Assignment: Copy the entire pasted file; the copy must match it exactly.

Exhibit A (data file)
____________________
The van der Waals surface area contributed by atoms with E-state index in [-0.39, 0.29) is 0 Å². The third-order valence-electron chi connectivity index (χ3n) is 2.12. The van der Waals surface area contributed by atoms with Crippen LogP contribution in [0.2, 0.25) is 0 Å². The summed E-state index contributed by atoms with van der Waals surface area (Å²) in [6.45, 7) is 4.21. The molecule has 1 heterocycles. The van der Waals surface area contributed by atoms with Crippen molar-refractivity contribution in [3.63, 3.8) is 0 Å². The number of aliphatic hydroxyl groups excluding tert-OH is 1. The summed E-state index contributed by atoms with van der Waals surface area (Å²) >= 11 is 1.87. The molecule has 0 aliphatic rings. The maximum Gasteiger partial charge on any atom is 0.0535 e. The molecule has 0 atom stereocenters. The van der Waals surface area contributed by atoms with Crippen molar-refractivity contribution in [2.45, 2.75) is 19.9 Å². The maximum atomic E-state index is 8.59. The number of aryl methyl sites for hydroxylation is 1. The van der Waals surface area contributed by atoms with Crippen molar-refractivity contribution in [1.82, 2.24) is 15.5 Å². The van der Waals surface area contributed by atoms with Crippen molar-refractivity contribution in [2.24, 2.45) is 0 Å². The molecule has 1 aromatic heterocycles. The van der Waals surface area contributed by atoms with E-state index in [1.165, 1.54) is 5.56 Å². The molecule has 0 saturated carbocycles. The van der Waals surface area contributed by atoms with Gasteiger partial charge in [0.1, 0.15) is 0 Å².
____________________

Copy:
The van der Waals surface area contributed by atoms with E-state index in [-0.39, 0.29) is 0 Å². The third-order valence-electron chi connectivity index (χ3n) is 2.12. The van der Waals surface area contributed by atoms with Crippen LogP contribution in [0.2, 0.25) is 0 Å². The summed E-state index contributed by atoms with van der Waals surface area (Å²) in [6.45, 7) is 4.21. The molecule has 1 heterocycles. The van der Waals surface area contributed by atoms with Crippen molar-refractivity contribution in [3.63, 3.8) is 0 Å². The number of aliphatic hydroxyl groups excluding tert-OH is 1. The summed E-state index contributed by atoms with van der Waals surface area (Å²) >= 11 is 1.87. The molecule has 0 aliphatic rings. The maximum Gasteiger partial charge on any atom is 0.0535 e. The molecule has 0 atom stereocenters. The van der Waals surface area contributed by atoms with Crippen molar-refractivity contribution in [2.45, 2.75) is 19.9 Å². The maximum atomic E-state index is 8.59. The number of aryl methyl sites for hydroxylation is 1. The van der Waals surface area contributed by atoms with Crippen molar-refractivity contribution in [1.82, 2.24) is 15.5 Å². The van der Waals surface area contributed by atoms with Crippen molar-refractivity contribution in [2.24, 2.45) is 0 Å². The molecule has 1 aromatic heterocycles. The van der Waals surface area contributed by atoms with E-state index in [1.165, 1.54) is 5.56 Å². The molecule has 0 saturated carbocycles. The van der Waals surface area contributed by atoms with Gasteiger partial charge in [0.1, 0.15) is 0 Å².